Imagine it: The hottest new piece of technology is flying off the shelves, and people can’t stop playing with it. Then, soon enough, it starts to have horrible repercussions for users.
It’s a story that has played out countless times, both in real life and fiction.
Robin Murphy, director of the Humanitarian Robotics and AI Laboratory at Texas A&M, found such an intersection between reality and fiction in a new novel, Little Eyes, written by Samanta Schweblin. Understanding that intersection could dramatically improve how modern roboticists build telemedicine systems, she argues — systems that are becoming critical in the coronavirus pandemic.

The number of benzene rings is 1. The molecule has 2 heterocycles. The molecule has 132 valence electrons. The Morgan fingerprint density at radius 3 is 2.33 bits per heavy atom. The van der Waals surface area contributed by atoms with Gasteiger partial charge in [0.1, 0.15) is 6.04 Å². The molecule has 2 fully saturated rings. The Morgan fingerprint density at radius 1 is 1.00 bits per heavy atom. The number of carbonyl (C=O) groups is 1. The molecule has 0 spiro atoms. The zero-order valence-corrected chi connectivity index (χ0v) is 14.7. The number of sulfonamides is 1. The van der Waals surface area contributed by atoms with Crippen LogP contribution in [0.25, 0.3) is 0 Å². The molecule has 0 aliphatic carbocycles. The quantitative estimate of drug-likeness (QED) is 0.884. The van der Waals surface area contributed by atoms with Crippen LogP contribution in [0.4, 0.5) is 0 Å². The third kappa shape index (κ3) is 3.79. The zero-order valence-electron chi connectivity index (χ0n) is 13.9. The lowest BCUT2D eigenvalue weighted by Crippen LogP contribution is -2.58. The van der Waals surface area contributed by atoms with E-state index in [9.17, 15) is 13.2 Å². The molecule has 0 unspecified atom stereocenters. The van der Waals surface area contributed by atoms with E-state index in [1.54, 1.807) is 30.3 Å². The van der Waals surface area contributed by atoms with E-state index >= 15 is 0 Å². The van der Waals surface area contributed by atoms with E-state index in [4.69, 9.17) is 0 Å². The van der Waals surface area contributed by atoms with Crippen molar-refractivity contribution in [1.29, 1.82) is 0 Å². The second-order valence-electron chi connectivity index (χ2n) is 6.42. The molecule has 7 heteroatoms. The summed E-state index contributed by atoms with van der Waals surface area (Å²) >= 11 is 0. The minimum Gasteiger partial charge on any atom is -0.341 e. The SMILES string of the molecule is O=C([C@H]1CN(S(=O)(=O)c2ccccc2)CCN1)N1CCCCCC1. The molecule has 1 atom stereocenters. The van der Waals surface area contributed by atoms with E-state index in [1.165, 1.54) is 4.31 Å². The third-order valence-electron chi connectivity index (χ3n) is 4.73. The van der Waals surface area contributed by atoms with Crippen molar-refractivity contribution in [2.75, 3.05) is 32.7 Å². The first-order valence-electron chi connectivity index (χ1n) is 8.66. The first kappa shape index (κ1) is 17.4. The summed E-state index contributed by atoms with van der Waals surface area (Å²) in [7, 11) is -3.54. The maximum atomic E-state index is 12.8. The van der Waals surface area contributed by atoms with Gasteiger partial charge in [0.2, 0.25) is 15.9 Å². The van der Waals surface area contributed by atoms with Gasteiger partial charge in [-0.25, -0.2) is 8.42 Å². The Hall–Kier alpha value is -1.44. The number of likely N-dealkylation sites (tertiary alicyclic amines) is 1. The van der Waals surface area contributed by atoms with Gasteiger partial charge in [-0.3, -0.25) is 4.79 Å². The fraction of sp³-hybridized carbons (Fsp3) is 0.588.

Little Eyes centers on a new piece of technology, a global fad called a ‘kentucki.’ An intoxicating mash-up of a furby and ChatRoulette, kentuckies are tiny dolls on wheels equipped with cameras that stream to a tablet. One person owns the doll, while another watches on the tablet.
The toys can move around of their own accord, and the tablets can translate whatever is being recorded into different languages for the user. The pairing can never be separated. But direct interaction between the two users is impossible.